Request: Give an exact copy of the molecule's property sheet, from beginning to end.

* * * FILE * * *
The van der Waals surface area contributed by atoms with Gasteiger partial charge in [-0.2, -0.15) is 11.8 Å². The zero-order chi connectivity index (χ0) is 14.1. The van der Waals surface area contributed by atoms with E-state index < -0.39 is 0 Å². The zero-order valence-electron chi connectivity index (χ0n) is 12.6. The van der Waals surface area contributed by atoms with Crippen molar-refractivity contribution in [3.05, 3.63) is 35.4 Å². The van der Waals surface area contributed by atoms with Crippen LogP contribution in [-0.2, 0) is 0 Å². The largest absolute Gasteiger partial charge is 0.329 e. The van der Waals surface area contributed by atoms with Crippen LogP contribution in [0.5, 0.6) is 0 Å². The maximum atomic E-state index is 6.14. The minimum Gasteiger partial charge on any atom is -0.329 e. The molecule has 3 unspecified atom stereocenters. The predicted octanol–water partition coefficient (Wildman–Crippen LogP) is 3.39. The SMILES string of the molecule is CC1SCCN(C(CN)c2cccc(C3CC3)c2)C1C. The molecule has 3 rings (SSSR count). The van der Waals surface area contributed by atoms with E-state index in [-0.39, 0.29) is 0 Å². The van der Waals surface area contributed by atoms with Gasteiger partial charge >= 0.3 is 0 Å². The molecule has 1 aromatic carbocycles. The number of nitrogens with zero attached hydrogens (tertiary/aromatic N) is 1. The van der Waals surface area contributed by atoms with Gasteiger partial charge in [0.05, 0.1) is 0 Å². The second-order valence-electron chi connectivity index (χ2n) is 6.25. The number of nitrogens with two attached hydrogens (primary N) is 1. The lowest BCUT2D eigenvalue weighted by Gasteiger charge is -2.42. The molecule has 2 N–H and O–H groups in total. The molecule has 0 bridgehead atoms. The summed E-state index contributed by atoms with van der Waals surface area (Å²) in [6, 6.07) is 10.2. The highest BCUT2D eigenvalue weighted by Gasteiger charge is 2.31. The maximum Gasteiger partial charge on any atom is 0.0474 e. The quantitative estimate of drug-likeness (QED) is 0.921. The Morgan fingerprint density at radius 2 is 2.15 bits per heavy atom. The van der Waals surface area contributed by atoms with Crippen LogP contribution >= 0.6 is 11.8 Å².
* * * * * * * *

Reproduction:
The van der Waals surface area contributed by atoms with Gasteiger partial charge in [-0.2, -0.15) is 11.8 Å². The zero-order chi connectivity index (χ0) is 14.1. The van der Waals surface area contributed by atoms with E-state index < -0.39 is 0 Å². The zero-order valence-electron chi connectivity index (χ0n) is 12.6. The van der Waals surface area contributed by atoms with Crippen molar-refractivity contribution in [3.05, 3.63) is 35.4 Å². The van der Waals surface area contributed by atoms with Crippen LogP contribution in [-0.2, 0) is 0 Å². The largest absolute Gasteiger partial charge is 0.329 e. The van der Waals surface area contributed by atoms with Crippen LogP contribution in [0.5, 0.6) is 0 Å². The maximum atomic E-state index is 6.14. The minimum Gasteiger partial charge on any atom is -0.329 e. The molecule has 3 unspecified atom stereocenters. The predicted octanol–water partition coefficient (Wildman–Crippen LogP) is 3.39. The SMILES string of the molecule is CC1SCCN(C(CN)c2cccc(C3CC3)c2)C1C. The molecule has 3 rings (SSSR count). The van der Waals surface area contributed by atoms with E-state index in [-0.39, 0.29) is 0 Å². The van der Waals surface area contributed by atoms with Gasteiger partial charge >= 0.3 is 0 Å². The molecule has 1 aromatic carbocycles. The number of nitrogens with zero attached hydrogens (tertiary/aromatic N) is 1. The van der Waals surface area contributed by atoms with Gasteiger partial charge in [0.05, 0.1) is 0 Å². The second-order valence-electron chi connectivity index (χ2n) is 6.25. The number of nitrogens with two attached hydrogens (primary N) is 1. The lowest BCUT2D eigenvalue weighted by Gasteiger charge is -2.42. The molecule has 2 N–H and O–H groups in total. The molecule has 0 bridgehead atoms. The summed E-state index contributed by atoms with van der Waals surface area (Å²) in [6, 6.07) is 10.2. The highest BCUT2D eigenvalue weighted by Gasteiger charge is 2.31. The maximum Gasteiger partial charge on any atom is 0.0474 e. The quantitative estimate of drug-likeness (QED) is 0.921. The Morgan fingerprint density at radius 2 is 2.15 bits per heavy atom. The van der Waals surface area contributed by atoms with Crippen LogP contribution >= 0.6 is 11.8 Å².